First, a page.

Do One Thing

Do One Thing is a bi-national collaborative mural inspired by the theme of sustainability.  Nearly 700 students from Japan and the United States participated in this project through researching and acting on the small changes individuals can make in their lives to influence more mindful use of our natural resources.

Participating Schools

Morioka Chuo High School, Iwate Prefecture, Japan

Sakuraminami High School, Chiba Prefecture, Japan

Woodrow Wilson Public High School, Washington D.C.

Wyomissing Area Junior-Senior High School, Wyomissing, PA

Japan-U.S. Youth Exchange Program for High School Students 

Project completion


Project Support


Japan-U.S. Teacher Exchange Program for Education for Sustainable Development

Fulbright Japan

Japan Ministry of Education (MEXT)

U.S. Department of State, 

Bureau of Educational and Cultural Affairs

Wyomissing Area School District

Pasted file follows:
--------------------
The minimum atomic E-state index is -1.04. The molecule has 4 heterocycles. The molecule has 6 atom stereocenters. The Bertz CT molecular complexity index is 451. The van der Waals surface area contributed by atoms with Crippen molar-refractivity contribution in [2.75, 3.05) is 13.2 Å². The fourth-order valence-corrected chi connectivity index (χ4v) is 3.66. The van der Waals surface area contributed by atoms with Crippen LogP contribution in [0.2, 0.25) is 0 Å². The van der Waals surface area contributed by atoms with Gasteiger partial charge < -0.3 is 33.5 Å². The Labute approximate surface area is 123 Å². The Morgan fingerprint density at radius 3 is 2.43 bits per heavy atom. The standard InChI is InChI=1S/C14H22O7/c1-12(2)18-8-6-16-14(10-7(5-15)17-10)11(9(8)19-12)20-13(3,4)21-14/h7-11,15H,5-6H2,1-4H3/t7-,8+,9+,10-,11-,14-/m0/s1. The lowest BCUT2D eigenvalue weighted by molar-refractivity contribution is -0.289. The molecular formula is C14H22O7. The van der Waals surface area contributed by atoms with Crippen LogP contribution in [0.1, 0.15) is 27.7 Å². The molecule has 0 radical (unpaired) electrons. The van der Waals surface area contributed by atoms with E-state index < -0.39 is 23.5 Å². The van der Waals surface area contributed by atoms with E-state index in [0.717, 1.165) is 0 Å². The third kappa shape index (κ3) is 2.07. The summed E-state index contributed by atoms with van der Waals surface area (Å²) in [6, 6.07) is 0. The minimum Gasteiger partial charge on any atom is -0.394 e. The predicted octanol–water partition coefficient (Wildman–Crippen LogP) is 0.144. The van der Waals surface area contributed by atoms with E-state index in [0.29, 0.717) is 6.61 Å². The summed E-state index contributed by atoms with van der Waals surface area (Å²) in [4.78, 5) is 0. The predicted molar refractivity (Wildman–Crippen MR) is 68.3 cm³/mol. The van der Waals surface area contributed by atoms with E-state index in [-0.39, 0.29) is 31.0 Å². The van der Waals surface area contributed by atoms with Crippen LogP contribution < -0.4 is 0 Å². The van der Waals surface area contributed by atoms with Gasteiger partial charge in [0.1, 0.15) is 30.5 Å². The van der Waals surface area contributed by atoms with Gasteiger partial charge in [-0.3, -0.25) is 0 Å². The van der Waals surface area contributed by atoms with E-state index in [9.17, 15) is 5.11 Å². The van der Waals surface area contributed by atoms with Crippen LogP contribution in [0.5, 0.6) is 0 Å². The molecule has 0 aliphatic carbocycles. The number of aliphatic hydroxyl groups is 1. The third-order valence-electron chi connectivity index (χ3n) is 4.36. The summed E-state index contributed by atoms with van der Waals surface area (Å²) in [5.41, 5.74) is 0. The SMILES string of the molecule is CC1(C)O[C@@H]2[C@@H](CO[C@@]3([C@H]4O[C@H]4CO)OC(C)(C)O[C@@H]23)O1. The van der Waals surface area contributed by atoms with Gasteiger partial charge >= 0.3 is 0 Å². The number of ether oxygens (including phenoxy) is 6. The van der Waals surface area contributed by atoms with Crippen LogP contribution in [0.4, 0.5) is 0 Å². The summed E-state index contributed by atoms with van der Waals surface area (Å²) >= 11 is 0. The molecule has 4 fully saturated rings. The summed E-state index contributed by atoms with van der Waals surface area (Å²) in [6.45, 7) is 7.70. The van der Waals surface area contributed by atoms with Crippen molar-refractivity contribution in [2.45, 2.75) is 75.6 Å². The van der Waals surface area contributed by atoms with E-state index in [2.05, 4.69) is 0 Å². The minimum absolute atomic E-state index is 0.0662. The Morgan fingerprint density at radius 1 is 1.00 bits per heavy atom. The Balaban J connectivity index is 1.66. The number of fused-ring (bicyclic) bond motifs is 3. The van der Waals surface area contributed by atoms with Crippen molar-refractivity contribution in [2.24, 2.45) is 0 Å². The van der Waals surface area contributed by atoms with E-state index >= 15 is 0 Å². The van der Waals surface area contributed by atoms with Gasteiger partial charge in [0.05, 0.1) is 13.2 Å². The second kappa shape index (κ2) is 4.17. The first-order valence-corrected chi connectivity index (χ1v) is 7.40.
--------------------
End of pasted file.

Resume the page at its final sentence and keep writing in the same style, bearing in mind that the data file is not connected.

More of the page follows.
Yuasa Corporation

Mural Design:

Michael L. Miller

Wyomissing Area HS Public Art Workshop

View multiple images of the project's creation above.

About the Project

This project was resulted from participation in a Fulbright Japan Teacher Exchange for Education for Sustainable Development.  Participating teachers were encouraged to plan collaborative educational projects that focused on this theme.  The project began with student research in consumption and sustainability through a variety of topics such as water, food, energy, resources and waste.  The research revealed many simple to approach these topics in a more sustainable way.  The participating students considered their daily routines, and committed to a change that would result in a more sustainable habit.  The students kept progress logs to document their personal committments, measuring quantifiable data that as totaled at the conclusion of the project.  The project culminated with the collaborative mural.  Each student involved in the project created a small artwork inspired by his or her personal sustainability-inspired change.  The small works were created according to a master plan that determined some of the characteristics of each student's work.